9. Obsolete Inventory: Identify and track obsolete or slow-moving inventory to minimize tied-up capital and storage space.
10. Material Traceability: Implement systems to trace materials and components back to their source, which can help identify the root causes of shortages or quality issues.
11. Supplier Relationships: Maintaining a database of supplier contacts, agreements, and communication records helps facilitate effective collaboration.
12. Market Trends: Stay informed about industry and market trends that may impact material availability and demand. This can be done through analyzing historical pricing and availability for estimations of future situations.
13. Production Efficiency: Monitor production efficiency metrics to identify areas where process improvements could reduce material waste. It’s also important to better understand part usage quantities to more efficiently order and retain materials for production.
14. Cost Analysis: Regularly review the cost structure of materials and components to identify cost-saving opportunities and potential alternatives.
15. Regulatory Compliance: Stay up-to-date with regulatory requirements related to materials and components, ensuring compliance to avoid disruptions.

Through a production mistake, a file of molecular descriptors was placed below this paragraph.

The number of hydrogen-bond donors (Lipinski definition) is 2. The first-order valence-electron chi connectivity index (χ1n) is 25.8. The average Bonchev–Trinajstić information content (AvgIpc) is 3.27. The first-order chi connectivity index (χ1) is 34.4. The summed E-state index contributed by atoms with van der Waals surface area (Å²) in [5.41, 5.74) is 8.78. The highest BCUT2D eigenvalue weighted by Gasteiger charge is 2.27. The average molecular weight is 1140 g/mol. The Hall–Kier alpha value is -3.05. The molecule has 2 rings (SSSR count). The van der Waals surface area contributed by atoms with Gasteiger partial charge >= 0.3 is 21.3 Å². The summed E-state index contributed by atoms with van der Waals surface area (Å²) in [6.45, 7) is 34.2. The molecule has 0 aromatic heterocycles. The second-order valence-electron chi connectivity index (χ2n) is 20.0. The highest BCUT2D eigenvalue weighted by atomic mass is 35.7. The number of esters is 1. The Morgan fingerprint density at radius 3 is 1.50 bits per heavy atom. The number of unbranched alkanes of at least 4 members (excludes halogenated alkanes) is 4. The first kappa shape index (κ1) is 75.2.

16. Supplier Diversification: Track the progress of efforts to diversify your supplier base to reduce dependency on a single source.
17. Continuous Improvement: Regularly review and analyze historical data to identify trends and areas for improvement in your supply chain processes.
By tracking these key elements, manufacturers can gain better visibility into their supply chain, proactively address material shortages, and make informed decisions to optimize their operations.
Tracking metrics more effectively with MRP systems
Effective data management and analysis are required for success in this endeavor, but the above list turns out to be a lot of data to track. For most firms, it’s too much data to manage just through spreadsheets. These firms turn to software designed to track these metrics while storing the large amounts of data for deeper analysis. The software of choice is usually a Material Requirements Planning (MRP) system for small and medium sized companies.
Manufacturers can effectively manage key metrics using an MRP system as a central hub for their supply chain and production operations. With a system like Aligni MRP, manufacturers can seamlessly track inventory levels, demand forecasts, lead times, and supplier performance. The system automatically calculates material requirements based on demand forecasts, taking into account lead times, safety stock, and production schedules. It generates purchase orders, ensuring materials are ordered in a timely manner to prevent shortages. By monitoring the status of these orders and maintaining real-time visibility into inventory levels, manufacturers can proactively address material shortages and optimize inventory management.